Common Sense Officiating: Thomas Paine Would Spin in His Grave

Washington Capitals center Jay Beagle (83) defends as Chicago Blackhawks defenseman Niklas Hjalmarsson (4), from Sweden, clea
Washington Capitals center Jay Beagle (83) defends as Chicago Blackhawks defenseman Niklas Hjalmarsson (4), from Sweden, clears the puck in the third period of the Winter Classic outdoor NHL hockey game at Nationals Park, Thursday, Jan. 1, 2015, in Washington. The Capitals won 3-2. (AP Photo/Alex Brandon)

Happy new year to all Huffington Post readers. May the new year bring you good health and success. In the realms of hockey and life, I wish everyone could make a resolution to let common sense be their guide.

Common sense is an unwritten element of officiating the sport of hockey as well as playing and coaching the game. Alas, Thomas Paine would spin in his grave. Common sense is, in fact, not all that common in most facets of our game. Just because the letter of the rule book is either inflexible or vague does NOT always mean that "going by the book" is the correct handling of a situation.

This is not an NHL issue. It's something that goes on in every league around the world, and is not even just a hockey or sports issue. Officials are paid to use their judgment as well as to enforce the rule book.

So long as a concerted effort is made to arrive at the right call in a situation, I will always support an official who shows the moxie to make a gutsy but unpopular call at a pivotal moment of a game. However, the "by-the-book" call is NOT always the right one. It takes feel for the game and a dose of common sense.

For example, in the recent Spengler Cup semifinal game between Team Canada and Geneva, there was a pivotal call made that may -- or may not -- have been correct under the letter of the rule book. However, common sense suggested that no call be made in that instance.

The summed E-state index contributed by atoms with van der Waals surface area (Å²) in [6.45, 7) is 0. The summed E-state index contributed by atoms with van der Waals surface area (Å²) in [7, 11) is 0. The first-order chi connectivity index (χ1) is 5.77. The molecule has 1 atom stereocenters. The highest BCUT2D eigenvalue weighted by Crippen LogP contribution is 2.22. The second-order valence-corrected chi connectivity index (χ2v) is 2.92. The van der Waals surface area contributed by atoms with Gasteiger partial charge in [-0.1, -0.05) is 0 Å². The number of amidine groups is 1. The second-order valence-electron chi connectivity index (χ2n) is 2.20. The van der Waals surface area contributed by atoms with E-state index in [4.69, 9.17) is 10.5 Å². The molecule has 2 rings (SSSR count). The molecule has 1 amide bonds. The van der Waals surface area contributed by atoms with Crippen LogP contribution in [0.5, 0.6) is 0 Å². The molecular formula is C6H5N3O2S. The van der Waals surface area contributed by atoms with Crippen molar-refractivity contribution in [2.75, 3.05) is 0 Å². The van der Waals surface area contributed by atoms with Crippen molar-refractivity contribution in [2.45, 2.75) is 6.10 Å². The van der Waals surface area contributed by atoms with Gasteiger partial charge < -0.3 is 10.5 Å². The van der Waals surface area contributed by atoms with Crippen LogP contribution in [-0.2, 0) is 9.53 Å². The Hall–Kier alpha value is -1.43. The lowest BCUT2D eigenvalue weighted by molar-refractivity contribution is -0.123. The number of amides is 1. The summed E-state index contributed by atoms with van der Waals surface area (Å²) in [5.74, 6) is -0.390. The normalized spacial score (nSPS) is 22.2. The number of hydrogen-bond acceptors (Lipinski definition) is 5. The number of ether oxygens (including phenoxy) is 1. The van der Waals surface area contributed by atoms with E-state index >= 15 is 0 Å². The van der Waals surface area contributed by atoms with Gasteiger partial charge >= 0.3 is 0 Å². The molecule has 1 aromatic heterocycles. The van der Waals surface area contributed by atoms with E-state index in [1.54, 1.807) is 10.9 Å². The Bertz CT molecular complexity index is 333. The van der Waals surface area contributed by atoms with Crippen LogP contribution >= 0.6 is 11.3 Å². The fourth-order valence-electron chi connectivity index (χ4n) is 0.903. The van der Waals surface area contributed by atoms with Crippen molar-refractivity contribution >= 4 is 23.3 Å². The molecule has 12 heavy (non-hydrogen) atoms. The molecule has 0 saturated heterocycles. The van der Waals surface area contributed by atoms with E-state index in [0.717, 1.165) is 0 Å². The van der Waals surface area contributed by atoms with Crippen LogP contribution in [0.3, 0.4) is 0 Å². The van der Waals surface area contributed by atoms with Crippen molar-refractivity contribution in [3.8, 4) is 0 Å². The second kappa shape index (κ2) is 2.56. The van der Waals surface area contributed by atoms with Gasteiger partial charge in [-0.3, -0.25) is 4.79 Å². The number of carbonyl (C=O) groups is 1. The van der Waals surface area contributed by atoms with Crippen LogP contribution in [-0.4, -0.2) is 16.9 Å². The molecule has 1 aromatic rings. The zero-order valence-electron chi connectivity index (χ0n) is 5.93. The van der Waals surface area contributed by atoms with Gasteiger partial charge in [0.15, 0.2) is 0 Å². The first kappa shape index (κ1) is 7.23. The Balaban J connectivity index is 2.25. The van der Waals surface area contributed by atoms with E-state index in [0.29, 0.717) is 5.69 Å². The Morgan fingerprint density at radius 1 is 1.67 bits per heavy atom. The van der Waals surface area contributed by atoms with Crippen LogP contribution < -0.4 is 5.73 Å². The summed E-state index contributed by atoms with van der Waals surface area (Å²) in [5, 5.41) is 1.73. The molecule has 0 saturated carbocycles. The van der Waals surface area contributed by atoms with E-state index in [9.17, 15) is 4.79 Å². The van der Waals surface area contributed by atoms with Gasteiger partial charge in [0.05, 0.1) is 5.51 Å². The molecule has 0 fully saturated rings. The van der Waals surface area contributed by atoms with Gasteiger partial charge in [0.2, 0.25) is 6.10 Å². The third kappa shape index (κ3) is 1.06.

Here's what happened: In the final half-minute or so of the third period of a 6-5 game led by Geneva, there was a faceoff in the Geneva zone. Team Canada had its goaltender pulled for an extra attacker. Before the puck was even dropped, a too-many-men on the ice penalty was called against Canada. Somehow, the team had seven skaters on the ice instead of six.

As a result of the penalty, the faceoff was moved to the opposite end of the ice and Canada had to put its goalie back in the net with a 5-on-4 manpower disadvantage until (or if) an opportunity arose to get the goaltender on the bench again to make it 5-on-5.

First of all, I do not understand why Canada was allowed to have seven players on the ice during the allotted line-change time before the referee raised his arm to cut off any further changes. Officials routinely make a quick count of the personnel and it is hardly uncommon for there to be a bit of confusion by the players or bench and for the official to calmly but clearly tell the team it better hurry up and get the right number of players on the ice.

Secondly, there is a common-sense issue. What was the INTENT of the team that has too many players on the ice. Is it trying to stall for time? Is it trying to pull the wool over the officials' eyes by sneaking someone out for a belated change after line changes have been cut off?

Under the rule book, the referee may have been within his rights to call a bench minor on Canada IF there had been a previous infraction in the game. It's possible -- and I don't know because I did not see the entire game -- that the Canada bench had previously been warned.

Even so, this is a situation where some restraint needs to be shown. If I were supervising the game, my message would be to apply some common sense and feel for the game in that situation. If I had been on the ice, in a one-goal game in the final minute, I would have ordered the Canadians to get their extra guy the hell off the ice pronto and then to have the puck dropped before they DID incur a penalty.


Paul Stewart holds the distinction of being the first U.S.-born citizen to make it to the NHL as both a player and referee. On March 15, 2003, he became the first American-born referee to officiate in 1,000 NHL games.

Today, Stewart is an officiating and league discipline consultant for the Kontinental Hockey League (KHL) and serves as director of hockey officiating for the ECAC.

The longtime referee heads Officiating by Stewart, a consulting, training and evaluation service for officials. Stewart also maintains a busy schedule as a public speaker, fund raiser and master-of-ceremonies for a host of private, corporate and public events. As a non-hockey venture, he is the owner of Lest We Forget.

Stewart's writings can also be found on every Monday, Tuesday, Thursday and Friday. He is currently working with a co-author in writing an autobiography.